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.TH prelink 8 "19 July 2013"
.SH NAME
prelink \- prelink ELF shared libraries and binaries to speed up startup time
.SH SYNOPSIS
prelink
.RB [OPTION...]\ [FILES]
.SH DESCRIPTION
.B prelink
is a program that modifies ELF shared libraries and ELF dynamically linked
binaries in such a way that the time needed for the dynamic linker to 
perform relocations at startup significantly decreases.  
Due to fewer relocations, the
run-time memory consumption decreases as well (especially the 
number of unshareable pages).  
The prelinking information is only used at startup time if none of the 
dependent libraries have changed since prelinking; otherwise programs are
relocated normally.
.PP
.B prelink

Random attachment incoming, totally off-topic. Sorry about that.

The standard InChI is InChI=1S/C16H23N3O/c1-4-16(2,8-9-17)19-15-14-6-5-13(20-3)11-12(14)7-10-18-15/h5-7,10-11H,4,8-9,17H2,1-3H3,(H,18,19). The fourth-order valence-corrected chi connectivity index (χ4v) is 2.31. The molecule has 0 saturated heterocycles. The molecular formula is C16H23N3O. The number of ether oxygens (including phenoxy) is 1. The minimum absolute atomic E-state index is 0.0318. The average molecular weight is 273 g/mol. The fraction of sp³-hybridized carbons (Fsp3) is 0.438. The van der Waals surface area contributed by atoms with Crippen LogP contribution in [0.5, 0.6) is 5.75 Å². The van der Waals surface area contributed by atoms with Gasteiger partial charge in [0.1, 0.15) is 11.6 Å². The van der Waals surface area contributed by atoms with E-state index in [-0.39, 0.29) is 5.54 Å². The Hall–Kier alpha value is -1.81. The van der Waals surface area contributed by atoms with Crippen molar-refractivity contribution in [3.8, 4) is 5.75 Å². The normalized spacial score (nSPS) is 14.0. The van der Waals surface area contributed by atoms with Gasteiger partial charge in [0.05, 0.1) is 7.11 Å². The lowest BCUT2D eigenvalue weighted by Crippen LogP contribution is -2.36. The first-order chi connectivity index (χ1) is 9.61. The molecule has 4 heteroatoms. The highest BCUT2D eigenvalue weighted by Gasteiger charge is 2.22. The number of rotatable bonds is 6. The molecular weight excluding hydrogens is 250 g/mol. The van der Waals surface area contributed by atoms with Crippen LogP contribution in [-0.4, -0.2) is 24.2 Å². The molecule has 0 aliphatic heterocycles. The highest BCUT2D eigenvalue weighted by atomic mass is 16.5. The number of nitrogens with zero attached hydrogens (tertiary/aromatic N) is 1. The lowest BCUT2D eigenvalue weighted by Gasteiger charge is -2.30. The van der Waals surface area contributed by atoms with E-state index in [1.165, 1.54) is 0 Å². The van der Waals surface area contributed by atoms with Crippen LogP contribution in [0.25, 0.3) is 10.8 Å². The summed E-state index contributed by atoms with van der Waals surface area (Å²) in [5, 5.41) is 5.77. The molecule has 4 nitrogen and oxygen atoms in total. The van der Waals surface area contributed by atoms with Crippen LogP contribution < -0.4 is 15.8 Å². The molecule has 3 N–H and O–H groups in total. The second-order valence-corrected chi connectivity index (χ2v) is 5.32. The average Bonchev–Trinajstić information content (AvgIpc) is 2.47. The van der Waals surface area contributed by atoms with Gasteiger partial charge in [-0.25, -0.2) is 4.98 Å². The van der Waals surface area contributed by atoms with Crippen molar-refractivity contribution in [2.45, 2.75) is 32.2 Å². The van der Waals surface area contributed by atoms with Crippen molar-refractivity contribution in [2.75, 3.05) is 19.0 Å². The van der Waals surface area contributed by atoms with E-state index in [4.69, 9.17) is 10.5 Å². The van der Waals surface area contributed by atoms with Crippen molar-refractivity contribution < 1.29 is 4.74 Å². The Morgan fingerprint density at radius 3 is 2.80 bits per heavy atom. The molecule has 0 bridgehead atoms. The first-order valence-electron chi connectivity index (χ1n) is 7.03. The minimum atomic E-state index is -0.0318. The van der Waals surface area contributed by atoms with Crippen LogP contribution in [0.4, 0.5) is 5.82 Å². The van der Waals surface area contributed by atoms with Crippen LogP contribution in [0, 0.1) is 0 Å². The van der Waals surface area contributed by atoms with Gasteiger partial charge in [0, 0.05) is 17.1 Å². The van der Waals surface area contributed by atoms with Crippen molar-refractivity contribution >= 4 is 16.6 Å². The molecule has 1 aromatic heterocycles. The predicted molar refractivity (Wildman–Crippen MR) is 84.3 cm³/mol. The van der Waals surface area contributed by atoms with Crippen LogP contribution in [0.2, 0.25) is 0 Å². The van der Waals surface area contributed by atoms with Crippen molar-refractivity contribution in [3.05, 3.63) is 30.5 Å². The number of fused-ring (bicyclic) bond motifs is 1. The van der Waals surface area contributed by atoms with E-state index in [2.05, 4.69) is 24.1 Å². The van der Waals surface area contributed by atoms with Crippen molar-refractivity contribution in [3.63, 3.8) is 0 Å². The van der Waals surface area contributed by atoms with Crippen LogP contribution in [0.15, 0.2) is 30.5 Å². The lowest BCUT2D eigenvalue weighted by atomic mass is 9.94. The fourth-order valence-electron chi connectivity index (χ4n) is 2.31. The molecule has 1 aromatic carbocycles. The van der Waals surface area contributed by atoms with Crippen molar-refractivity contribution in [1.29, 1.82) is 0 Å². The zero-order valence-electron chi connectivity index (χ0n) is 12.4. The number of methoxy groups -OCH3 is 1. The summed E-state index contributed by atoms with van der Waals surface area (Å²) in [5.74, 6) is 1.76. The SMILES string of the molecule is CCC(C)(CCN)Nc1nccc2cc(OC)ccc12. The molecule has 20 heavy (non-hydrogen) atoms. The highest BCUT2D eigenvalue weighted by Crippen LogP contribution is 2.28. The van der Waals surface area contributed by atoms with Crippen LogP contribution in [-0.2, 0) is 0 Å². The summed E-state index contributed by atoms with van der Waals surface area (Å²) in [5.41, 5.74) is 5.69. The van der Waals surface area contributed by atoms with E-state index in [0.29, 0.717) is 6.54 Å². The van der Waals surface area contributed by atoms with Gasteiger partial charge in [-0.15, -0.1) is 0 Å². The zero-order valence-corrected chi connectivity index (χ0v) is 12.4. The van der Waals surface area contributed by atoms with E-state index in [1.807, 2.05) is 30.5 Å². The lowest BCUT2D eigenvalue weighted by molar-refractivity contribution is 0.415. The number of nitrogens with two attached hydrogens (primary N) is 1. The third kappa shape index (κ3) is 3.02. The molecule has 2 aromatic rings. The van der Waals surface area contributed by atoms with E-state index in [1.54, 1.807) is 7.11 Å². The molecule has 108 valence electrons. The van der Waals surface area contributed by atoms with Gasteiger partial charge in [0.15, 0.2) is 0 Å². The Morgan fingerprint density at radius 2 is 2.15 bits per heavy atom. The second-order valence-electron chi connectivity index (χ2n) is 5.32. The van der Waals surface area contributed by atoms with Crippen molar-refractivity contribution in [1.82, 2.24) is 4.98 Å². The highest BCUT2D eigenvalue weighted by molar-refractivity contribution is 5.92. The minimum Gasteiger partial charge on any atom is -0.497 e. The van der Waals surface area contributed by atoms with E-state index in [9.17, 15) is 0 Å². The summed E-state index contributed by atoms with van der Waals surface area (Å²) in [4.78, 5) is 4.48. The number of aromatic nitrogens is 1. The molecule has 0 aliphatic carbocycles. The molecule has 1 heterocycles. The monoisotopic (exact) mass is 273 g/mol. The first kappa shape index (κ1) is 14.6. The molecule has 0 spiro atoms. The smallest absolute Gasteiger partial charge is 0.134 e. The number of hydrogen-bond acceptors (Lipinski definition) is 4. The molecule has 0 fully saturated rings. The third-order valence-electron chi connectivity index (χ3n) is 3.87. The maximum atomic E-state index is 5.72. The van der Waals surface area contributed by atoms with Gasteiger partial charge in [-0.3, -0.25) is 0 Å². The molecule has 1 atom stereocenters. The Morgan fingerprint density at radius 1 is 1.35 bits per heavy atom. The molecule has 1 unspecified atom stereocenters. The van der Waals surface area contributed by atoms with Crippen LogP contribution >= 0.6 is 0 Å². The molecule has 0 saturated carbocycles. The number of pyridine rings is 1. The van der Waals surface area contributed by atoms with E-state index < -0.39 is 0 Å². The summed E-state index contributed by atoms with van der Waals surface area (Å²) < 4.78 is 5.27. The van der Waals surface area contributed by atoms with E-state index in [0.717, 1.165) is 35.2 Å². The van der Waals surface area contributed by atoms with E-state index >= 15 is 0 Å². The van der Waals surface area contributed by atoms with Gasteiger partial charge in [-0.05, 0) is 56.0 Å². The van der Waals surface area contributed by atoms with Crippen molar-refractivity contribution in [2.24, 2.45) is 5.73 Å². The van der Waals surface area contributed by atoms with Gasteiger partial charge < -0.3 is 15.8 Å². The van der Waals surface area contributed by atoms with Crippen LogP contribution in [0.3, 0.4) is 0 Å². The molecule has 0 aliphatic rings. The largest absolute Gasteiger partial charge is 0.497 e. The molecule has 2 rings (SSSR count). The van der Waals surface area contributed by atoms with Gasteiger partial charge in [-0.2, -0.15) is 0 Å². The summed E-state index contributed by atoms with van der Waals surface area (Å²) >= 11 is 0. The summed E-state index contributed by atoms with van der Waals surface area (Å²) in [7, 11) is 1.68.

first collects ELF binaries to be prelinked and all the ELF shared
libraries they depend on. Then it assigns a unique virtual address space
slot to each library and relinks the shared library to that base address.
When the dynamic linker attempts to load such a library, unless that virtual
address space slot is already occupied, it maps the library into the given 
slot.
After this is done,
.BR prelink ,
with the help of dynamic linker, resolves all relocations in the binary or
library against its dependent libraries and stores the relocations into the
ELF object.
It also stores a list of all dependent libraries together with their
checksums into the binary or library.
For binaries, it also computes a list of
.IR conflicts
(relocations that resolve differently in the binary's symbol search scope
than in the smaller search scope in which the dependent library was
resolved) and stores it into a special ELF section.
.PP
At runtime, the dynamic linker first checks whether all dependent libraries
were successfully mapped into their designated address space slots, and
whether they have not changed since the prelinking was done.